...write about how the style of Roman theatres has carried throughout generations and resembles the theatres in today’s society. The Greeks had massive theatres holding thousands of people but the Roman downsized and made their theatres more concise and similar to theatres that are built today. Not all of the characteristics of today’s theatres and the Roman theatres are the same, as I will explain in the following section, but the Roman style of theatre is more relatable than the Greeks theatre style and still has made an impact on theatres today. Section 2: Roman theatres have resemblance to the theatres that are built in today’s society. The Roman’s designed their theatres based on the Greeks, who came before them, but changed many aspects to fit their culture. The parts of the Roman theatres that are still seen in theatres built today are the unit itself, the orchestra shape, and the auditorium shape. Before the Romans, theatres were built into hills by the Greeks, but the Romans were the first to connect the auditorium and the scene building to make one unit. This is clearly how all theatres are built in today’s society, from theatres such as the Thompson Theatre all the way to Broadway. By connecting the auditorium and scene into one unit this also changed the shape of the building into a semicircle, which you can find a similar shape in all theatres today. The orchestra shape and position is very similar to today’s orchestras in modern theatres because they were built......

Words: 329 - Pages: 2

Theatre

...Greek Theatre The actual staging in which the actors and chorus perform on is very specific and similar in most ancient theaters in Greece. The orchestra (which translates to “dancing space”) is normally a circular level space positioned in front of the skene. This space is typically used by the chorus for dancing, singing and to interact with the actors whom are positioned by the skene. Early orchestras were made of heard earth patted down however during the classical period some orchestras got paved with marble and other grander materials. In the majority of orchestras positioned was a thymele, or altar. The spectators sat in the theatron (translated to “viewing place”), which is the terraced seating positioned on the sloping part of the hillside. The theatron usually wrapped round the majority of the orchestras giving the audience a better view of the performance. The audience would sit on cushions and boards until the fourth century when many Greek theatrons had marble seats. Behind the stage and the orchestra lies the skene (translated to tent) which is a large building used mostly for the actors to make exits and entrances. The skene also allowed actors to change into different costumes and masks without the audience seeing them. The skene also had a path up to the roof actors could take in order to portray the character of a God, the roof is called theologion (theos= Gods). The theatres were built where the sunlight would hit difectly and cast different shadoews......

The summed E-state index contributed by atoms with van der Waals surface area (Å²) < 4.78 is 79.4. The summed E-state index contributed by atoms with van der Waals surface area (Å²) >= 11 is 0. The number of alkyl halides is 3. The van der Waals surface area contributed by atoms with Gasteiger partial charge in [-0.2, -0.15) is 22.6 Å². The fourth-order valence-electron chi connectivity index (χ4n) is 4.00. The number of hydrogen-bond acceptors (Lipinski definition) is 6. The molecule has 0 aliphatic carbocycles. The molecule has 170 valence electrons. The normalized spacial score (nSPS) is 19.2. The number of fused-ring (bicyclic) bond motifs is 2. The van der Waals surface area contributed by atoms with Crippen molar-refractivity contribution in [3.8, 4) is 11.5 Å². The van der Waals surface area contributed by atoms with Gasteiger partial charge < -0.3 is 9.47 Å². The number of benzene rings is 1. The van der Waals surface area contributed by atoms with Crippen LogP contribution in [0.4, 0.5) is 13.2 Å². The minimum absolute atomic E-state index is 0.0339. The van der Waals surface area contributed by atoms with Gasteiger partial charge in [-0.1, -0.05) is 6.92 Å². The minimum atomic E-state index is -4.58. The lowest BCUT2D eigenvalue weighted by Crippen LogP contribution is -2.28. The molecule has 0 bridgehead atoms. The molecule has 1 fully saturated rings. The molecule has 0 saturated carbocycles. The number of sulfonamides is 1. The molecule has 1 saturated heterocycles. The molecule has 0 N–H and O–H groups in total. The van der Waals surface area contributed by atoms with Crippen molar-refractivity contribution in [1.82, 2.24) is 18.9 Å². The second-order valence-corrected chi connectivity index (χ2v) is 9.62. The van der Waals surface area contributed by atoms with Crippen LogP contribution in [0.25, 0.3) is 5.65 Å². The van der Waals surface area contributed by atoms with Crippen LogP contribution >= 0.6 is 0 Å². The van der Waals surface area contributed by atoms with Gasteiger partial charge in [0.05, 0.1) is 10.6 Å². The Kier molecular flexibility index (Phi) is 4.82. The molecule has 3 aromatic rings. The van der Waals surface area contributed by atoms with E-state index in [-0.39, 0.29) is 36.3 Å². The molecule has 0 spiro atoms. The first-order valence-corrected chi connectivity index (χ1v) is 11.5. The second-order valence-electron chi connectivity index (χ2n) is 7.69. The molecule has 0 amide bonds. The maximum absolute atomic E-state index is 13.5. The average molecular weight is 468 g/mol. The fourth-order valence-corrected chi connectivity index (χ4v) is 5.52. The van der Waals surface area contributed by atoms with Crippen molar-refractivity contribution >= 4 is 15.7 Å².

Words: 416 - Pages: 2

The History of Theatre

...The History of Theatre Alanna Leon Effective Essay Writing/COM/150 May 27, 2012 Michael Macbride The History of Theatre Theatre is a fantastic, entertaining, and very old art form. An evolution of storytelling, theatre is an expression of life. The history of theatre can be traced all the way back to the time of Ancient Greece. The art of theatre has survived many years and has evolved greatly during those years. A performance you would have seen in Ancient Greece is not at all what you would see in a performance today. Many things in theatre have changed, from the dialogue and costumes, to the sets, themes, and the playwrights themselves. Just as the human race has had to adapt to changes in order to survive over the years, theatre has done the same. There is one thing that has not changed all that much and that is that people still use theatre as an escape. While theatre was originally used as a form of worship to the Greek god Dionysus, the art of theatre has greatly evolved over the years and is now mainly used as a source of entertainment. There is not much history pertaining to the origin of theatre. Most research comes from wall paintings and hieroglyphics. One of the first dramas was performed in Egypt and is said to be the beginning of theatre. This drama was the Abydos passion play, involving the story of Osiris (Robinson, 2002). Most of the first recorded examples of theatre come to us from Ancient Greece. Ancient Grecians had four festivals......

Words: 1607 - Pages: 7

Theatre

...Lauren Martin Elements of Directing Monday 2:30 – 5:20 December 12, 2011 Performance Observation- The Good Soul of Szechuan The fall Theatre Production Workshop presented this year at Marymount Manhattan was the play The Good Soul of Szechuan by Bertolt Brecht and was directed by Dayna Kimball. This play was an interesting choice because of the theory that Brecht uses to write his plays. He believes that the audience should know they are watching a production. This is why he adds musical numbers, over the top characters, and distinctive differences between social classes. Kimball did a great job at following this theory through the characters’ actions, the costumes, and the set. Dayna Kimball obviously followed the tradition that Brecht has set for his plays. She followed Brecht’s technique that the spectator is watching a representation of reality, not actual reality. The audience should be well aware they are watching a production. Kimball made very specific decisions for this technique. She had the cast sing the musical numbers loud and directly to the audience, with the accompaniment clearly shown onstage. The acting involved extreme vocals and over the top actions. Often, the characters would directly talk to audience members and even move around the auditorium. Kimball had the cast sitting onstage while not performing, watching their fellow cast members perform. Kimball picked costumes for the characters that showed the differences in their social class....

Words: 547 - Pages: 3